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Publication numberUS3157440 A
Publication typeGrant
Publication dateNov 17, 1964
Filing dateJan 22, 1962
Priority dateJan 25, 1961
Publication numberUS 3157440 A, US 3157440A, US-A-3157440, US3157440 A, US3157440A
InventorsIchisaburo Kaino, Kenji Hijiya, Yasuhiro Nakano
Original AssigneeNihon Spindle Mfg Co Ltd, Nitto Boseki Co Ltd
Export CitationBiBTeX, EndNote, RefMan
External Links: USPTO, USPTO Assignment, Espacenet
Fibrous raw material feeding arrangements for spinning machines
US 3157440 A
Abstract  available in
Images(4)
Previous page
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Claims  available in
Description  (OCR text may contain errors)

Nov. 17, 1964 Filed Jan. 22, 1962 ETAL FIBROUS RAW MATERIAL FEEDING ARRANGEMENTS KENJI HIJIYA 3,157,440

FOR SPINNING MACHINES 4 Sheets-Sheet 1 INVENTORS EH61 mxvm \YASUNRO mmauo xuushevao mm Nov. 17, 1964 KEN'JI, Hl-JIYA ET'AL FIBROUS. RAW MATERIAL FEEDlNGi ARRANGEMENTS FOR SPINNING MACHINES Filed Jan. 22', 1962:

4 Sheet s-Sheex 2 INVENTORS enn H\3'\YA,YASuH|no NAMNO -r ICH SRBURQ KAHNO ATTORNEYS 1964 KENJl HIJIYA ETAL 3,157,440

FIBROUS RAW MATERIAL FEEDING ARRANGEMENTS FDR SPINNING MACHINES Filed Jan. 22, 1962 4 Sheets-Sheet 3 INVENTOR8 KENJ'I mrvrA YASUHIRO mumlculsnadao xmuo Elam) Nov. 17, 1964 KENJl HIJIYA ETAL 3,157,440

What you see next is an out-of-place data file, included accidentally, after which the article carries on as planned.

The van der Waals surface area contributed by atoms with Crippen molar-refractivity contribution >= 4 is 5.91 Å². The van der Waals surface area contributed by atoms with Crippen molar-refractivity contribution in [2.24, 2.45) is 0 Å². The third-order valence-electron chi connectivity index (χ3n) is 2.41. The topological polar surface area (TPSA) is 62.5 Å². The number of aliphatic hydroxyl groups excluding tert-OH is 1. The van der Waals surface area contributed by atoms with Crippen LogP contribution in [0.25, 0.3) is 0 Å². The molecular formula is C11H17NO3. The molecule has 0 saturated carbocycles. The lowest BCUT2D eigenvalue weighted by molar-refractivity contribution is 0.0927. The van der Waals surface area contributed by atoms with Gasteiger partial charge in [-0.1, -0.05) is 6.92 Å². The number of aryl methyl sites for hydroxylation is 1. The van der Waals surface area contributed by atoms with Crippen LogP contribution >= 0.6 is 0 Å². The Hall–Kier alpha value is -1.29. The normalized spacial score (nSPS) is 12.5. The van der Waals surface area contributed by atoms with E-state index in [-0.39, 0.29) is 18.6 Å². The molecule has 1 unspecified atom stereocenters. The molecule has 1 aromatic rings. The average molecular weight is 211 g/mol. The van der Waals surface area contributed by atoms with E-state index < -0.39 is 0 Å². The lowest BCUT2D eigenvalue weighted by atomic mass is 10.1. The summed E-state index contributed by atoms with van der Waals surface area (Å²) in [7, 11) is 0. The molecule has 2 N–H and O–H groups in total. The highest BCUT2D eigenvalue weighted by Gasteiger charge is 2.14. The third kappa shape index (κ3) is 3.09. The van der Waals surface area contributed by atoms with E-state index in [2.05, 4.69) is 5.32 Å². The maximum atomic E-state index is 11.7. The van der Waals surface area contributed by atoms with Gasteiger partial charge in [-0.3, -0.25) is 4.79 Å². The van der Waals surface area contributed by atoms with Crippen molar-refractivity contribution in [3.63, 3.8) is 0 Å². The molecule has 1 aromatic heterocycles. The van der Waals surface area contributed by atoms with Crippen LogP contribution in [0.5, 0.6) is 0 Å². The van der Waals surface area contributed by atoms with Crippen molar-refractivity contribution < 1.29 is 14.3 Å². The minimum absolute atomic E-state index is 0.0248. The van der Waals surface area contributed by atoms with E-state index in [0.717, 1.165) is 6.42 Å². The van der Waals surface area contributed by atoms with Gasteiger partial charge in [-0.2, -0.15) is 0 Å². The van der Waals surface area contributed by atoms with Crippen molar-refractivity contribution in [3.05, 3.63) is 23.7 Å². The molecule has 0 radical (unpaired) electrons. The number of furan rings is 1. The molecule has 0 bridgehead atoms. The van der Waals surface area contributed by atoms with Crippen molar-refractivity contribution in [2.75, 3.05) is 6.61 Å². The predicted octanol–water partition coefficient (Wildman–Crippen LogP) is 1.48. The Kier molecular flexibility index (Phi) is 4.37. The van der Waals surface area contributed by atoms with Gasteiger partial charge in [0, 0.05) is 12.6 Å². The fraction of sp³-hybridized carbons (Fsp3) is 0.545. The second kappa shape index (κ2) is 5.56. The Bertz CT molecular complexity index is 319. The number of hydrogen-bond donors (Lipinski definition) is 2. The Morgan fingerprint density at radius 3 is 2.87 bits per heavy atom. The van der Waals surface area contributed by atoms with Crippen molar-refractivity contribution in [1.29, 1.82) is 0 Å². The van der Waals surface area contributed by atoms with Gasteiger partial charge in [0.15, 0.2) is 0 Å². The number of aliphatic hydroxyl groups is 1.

FIBROUS RAW MATERIAL FEEDING ARRANGEMENTS Filed Jan. 22, 1962 FOR SPINNING MACHINES 4 Sheets-Sheet 4 INVENTORJ smmww FIGS. 1, 2 and 3, a receiving means D is shown.

United States Patent 3,157,440 FIBROUS RAW MATERIAL FEEDING ARRANGE- MENTS FOR SPINNING MACHINES Kenji Hijiya, Arnagasaki, Hyogo Prefecture, Yasuhiro Nakano, Tammi-kn, Kobe, Hyogo Prefecture, and Ichisahuro Kaine, Nayagawa, Osaka, Japan, assignors to Nihon Spindle Mfg. Co., Ltd., Amagasaki, Japan, and Nitto Boselri Co., Ltd., Fukushima, Japan Filed Jan. 22, 1962, Ser. No. 167,851 Claims priority, application Japan, Jan. 25, 1961, 36/2,394 7 Claims. (Cl. 302-28) This invention relates to improvements in arrangements of conveying and feeding fibrous raw materials such as cotton-wool in a spinning machine.

One object of this invention is to provide arrangements for conveying and alloting fibrous raw material delivered to a plurality of receiving means automatically by means of air stream.

Another object of this invention is to provide arrangements of the class described which are capable of alloting the fibrous raw material evenly to all receiving means and in which the fibrous raw material flows freely.

Another object of this invention is to provide arrangements of the class described in which the fibrous raw material circulates through passages while being conveyed by air, and during its passage the material is allotted into receiving means.

Briefly stated in accordance with one aspect of this invention, there is provided an arrangement of a spinping machine, comprising a main duct through which fibrous raw material is conveyed by means of air stream, and a plurality of branch ducts branched out of the main duct, through which the conveyed material is allotted into a plurality of receiving means, each of said branching points being provided with a resisting block.

The invention will be better understood and other objects and additional advantages of the invention will become apparent upon perusal of the following description taken in connection with the drawings.